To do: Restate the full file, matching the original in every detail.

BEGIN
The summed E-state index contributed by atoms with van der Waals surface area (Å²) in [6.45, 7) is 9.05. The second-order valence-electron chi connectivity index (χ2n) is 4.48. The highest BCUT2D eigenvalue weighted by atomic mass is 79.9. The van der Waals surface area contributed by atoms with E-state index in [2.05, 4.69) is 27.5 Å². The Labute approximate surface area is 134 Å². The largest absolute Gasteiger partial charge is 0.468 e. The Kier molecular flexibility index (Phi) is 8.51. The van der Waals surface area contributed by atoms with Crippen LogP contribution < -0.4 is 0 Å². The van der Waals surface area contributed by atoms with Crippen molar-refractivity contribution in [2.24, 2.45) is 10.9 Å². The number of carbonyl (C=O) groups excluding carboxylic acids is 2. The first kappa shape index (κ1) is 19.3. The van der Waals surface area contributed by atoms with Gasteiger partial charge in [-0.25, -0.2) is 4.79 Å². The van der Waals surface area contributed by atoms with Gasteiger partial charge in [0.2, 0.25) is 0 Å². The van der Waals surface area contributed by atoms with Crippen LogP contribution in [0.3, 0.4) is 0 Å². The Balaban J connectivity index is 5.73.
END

The summed E-state index contributed by atoms with van der Waals surface area (Å²) in [6.45, 7) is 9.05. The second-order valence-electron chi connectivity index (χ2n) is 4.48. The highest BCUT2D eigenvalue weighted by atomic mass is 79.9. The van der Waals surface area contributed by atoms with E-state index in [2.05, 4.69) is 27.5 Å². The Labute approximate surface area is 134 Å². The largest absolute Gasteiger partial charge is 0.468 e. The Kier molecular flexibility index (Phi) is 8.51. The van der Waals surface area contributed by atoms with Crippen LogP contribution < -0.4 is 0 Å². The van der Waals surface area contributed by atoms with Crippen molar-refractivity contribution in [2.24, 2.45) is 10.9 Å². The number of carbonyl (C=O) groups excluding carboxylic acids is 2. The first kappa shape index (κ1) is 19.3. The van der Waals surface area contributed by atoms with Gasteiger partial charge in [-0.25, -0.2) is 4.79 Å². The van der Waals surface area contributed by atoms with Gasteiger partial charge in [0.2, 0.25) is 0 Å². The van der Waals surface area contributed by atoms with Crippen LogP contribution in [0.3, 0.4) is 0 Å². The Balaban J connectivity index is 5.73.